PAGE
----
Molecular Characterization of Penicillin-Binding Protein2x, 2b and 1a of Streptococcus pneumoniae Causing Invasive Pneumococcal Diseases in China: A Multicenter Study

Menglan Zhou, Lulu Wang, Ziran Wang, Timothy Kudinha, Yao Wang, Yingchun Xu, Zhengyin Liu

Research output: Contribution to journalArticlepeer-review

Abstract

Streptococcus pneumoniae is a common human pathogen that can cause severe invasive pneumococcal diseases (IPDs). Penicillin-binding proteins (PBPs) are the targets for β-lactam antibiotics (BLAs), which are the common empirical drugs for treatment of pneumococcal infection. This study investigated the serotype distribution and antibiotic resistance patterns of S. pneumoniae strains causing IPD in China, including exploring the association between penicillin (PEN) susceptibility and PBPs variations. A total of 300 invasive S. pneumoniae isolates were collected from 27 teaching hospitals in China (2010-2015). Serotypes were determined by Quellung reaction. Serotypes 23F and 19F were the commonest serotypes in isolates from cerebrospinal fluid (CSF), whilst serotypes 19A and 23F were most commonly seen in non-CSF specimens. Among the 300 invasive S. pneumoniae strains, only one strain (serotype 6A, MIC = 0.25 μg/ml) with PEN MIC value ≤ 0.25 μg/ml did not have any substitutions in the PBPs active sites. All the strains with PEN MIC value ≥ 0.5 μg/ml had different substitutions within PBPs active sites. Substitutions in PBP2b and PBP2x active sites were common in low-level penicillin-resistant S. pneumoniae (PRSP) strains (MIC = 0.5 μg/ml), with or without PBP1a substitution, while all strains with PEN MIC ≥ 1 μg/ml had substitutions in PBP1a active sites, accompanied by PBP2b and PBP2x active site substitutions. Based on the three PBPs substitution combinations, a high degree of diversity was observed amongst the isolates. This study provides some new insights for understanding the serology and antibiotic resistance dynamics of S. pneumoniae causing IPD in China. However, further genomic studies are needed to facilitate a comprehensive understanding of antibiotic resistance mechanisms of S. pneumoniae.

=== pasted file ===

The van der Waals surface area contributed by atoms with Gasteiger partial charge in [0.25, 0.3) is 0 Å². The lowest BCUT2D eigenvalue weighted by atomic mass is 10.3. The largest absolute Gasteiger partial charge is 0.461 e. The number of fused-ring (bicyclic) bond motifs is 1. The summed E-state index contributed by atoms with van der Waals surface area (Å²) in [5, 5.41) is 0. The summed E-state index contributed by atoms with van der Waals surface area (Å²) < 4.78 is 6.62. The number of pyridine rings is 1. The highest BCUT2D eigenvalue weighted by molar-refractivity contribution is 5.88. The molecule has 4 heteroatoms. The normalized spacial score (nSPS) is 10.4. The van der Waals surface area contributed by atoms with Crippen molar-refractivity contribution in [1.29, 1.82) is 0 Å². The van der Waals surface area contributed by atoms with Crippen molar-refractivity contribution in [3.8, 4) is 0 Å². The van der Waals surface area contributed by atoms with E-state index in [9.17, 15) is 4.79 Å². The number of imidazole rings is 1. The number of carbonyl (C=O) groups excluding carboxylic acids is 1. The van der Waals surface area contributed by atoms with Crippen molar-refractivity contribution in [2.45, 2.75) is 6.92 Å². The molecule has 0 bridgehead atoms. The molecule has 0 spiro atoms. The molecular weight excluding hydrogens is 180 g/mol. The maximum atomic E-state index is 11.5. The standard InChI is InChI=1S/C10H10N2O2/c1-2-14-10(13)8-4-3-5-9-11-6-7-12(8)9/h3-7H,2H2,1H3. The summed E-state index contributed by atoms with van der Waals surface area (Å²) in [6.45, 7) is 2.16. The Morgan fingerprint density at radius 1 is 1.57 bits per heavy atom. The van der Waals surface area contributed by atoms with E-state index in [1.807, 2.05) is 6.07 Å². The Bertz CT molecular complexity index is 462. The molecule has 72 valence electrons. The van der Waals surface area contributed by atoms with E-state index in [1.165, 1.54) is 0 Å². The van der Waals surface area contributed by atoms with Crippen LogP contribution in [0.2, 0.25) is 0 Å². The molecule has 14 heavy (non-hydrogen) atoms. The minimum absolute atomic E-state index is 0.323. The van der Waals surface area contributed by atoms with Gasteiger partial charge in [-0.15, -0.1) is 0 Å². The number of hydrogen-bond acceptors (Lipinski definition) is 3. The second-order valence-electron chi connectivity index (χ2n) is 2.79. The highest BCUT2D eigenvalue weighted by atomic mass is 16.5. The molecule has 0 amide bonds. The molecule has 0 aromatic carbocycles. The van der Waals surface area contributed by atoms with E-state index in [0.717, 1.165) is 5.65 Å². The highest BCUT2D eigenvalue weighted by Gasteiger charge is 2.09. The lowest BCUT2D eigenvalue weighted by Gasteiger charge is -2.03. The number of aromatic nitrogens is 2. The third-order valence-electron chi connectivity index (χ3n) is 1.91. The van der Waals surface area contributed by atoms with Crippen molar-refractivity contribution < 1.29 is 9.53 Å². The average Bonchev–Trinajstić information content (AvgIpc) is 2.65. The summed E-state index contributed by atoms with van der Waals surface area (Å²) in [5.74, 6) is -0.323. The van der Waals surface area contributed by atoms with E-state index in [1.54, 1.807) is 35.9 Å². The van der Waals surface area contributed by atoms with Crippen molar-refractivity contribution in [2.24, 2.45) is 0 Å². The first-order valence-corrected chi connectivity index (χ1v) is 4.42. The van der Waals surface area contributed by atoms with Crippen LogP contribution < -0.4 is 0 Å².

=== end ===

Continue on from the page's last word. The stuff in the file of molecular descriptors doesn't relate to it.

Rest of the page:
Original languageEnglish
Article number838790
JournalFrontiers in Microbiology
Volume13
DOIs
Publication statusPublished - 01 Mar 2022

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